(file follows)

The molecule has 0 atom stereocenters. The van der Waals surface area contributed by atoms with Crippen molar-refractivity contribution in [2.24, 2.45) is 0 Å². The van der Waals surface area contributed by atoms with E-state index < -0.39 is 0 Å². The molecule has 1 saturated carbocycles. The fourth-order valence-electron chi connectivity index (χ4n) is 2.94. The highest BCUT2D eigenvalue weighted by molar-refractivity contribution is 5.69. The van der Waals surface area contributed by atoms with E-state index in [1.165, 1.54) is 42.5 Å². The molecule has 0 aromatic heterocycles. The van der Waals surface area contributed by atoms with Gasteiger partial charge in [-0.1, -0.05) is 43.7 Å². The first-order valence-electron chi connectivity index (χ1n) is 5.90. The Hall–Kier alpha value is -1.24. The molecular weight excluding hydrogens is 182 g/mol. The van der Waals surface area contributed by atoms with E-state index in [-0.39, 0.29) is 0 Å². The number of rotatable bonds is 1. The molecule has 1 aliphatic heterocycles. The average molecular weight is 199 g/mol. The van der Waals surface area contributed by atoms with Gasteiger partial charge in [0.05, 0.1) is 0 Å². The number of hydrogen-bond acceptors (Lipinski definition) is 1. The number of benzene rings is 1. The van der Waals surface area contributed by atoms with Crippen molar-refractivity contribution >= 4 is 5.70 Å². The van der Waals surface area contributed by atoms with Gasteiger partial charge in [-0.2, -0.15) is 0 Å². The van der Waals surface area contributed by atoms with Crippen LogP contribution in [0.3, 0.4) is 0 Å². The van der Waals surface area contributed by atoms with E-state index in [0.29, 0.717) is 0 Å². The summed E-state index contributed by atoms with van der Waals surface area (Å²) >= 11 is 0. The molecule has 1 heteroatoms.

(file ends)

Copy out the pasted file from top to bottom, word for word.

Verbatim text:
The molecule has 0 atom stereocenters. The van der Waals surface area contributed by atoms with Crippen molar-refractivity contribution in [2.24, 2.45) is 0 Å². The van der Waals surface area contributed by atoms with E-state index < -0.39 is 0 Å². The molecule has 1 saturated carbocycles. The fourth-order valence-electron chi connectivity index (χ4n) is 2.94. The highest BCUT2D eigenvalue weighted by molar-refractivity contribution is 5.69. The van der Waals surface area contributed by atoms with E-state index in [1.165, 1.54) is 42.5 Å². The molecule has 0 aromatic heterocycles. The van der Waals surface area contributed by atoms with Gasteiger partial charge in [-0.1, -0.05) is 43.7 Å². The first-order valence-electron chi connectivity index (χ1n) is 5.90. The Hall–Kier alpha value is -1.24. The molecular weight excluding hydrogens is 182 g/mol. The van der Waals surface area contributed by atoms with E-state index in [-0.39, 0.29) is 0 Å². The number of rotatable bonds is 1. The molecule has 1 aliphatic heterocycles. The average molecular weight is 199 g/mol. The van der Waals surface area contributed by atoms with Gasteiger partial charge in [0.05, 0.1) is 0 Å². The number of hydrogen-bond acceptors (Lipinski definition) is 1. The number of benzene rings is 1. The van der Waals surface area contributed by atoms with Crippen molar-refractivity contribution >= 4 is 5.70 Å². The van der Waals surface area contributed by atoms with Gasteiger partial charge in [-0.2, -0.15) is 0 Å². The van der Waals surface area contributed by atoms with Crippen LogP contribution in [0.3, 0.4) is 0 Å². The van der Waals surface area contributed by atoms with E-state index in [0.29, 0.717) is 0 Å². The summed E-state index contributed by atoms with van der Waals surface area (Å²) >= 11 is 0. The molecule has 1 heteroatoms.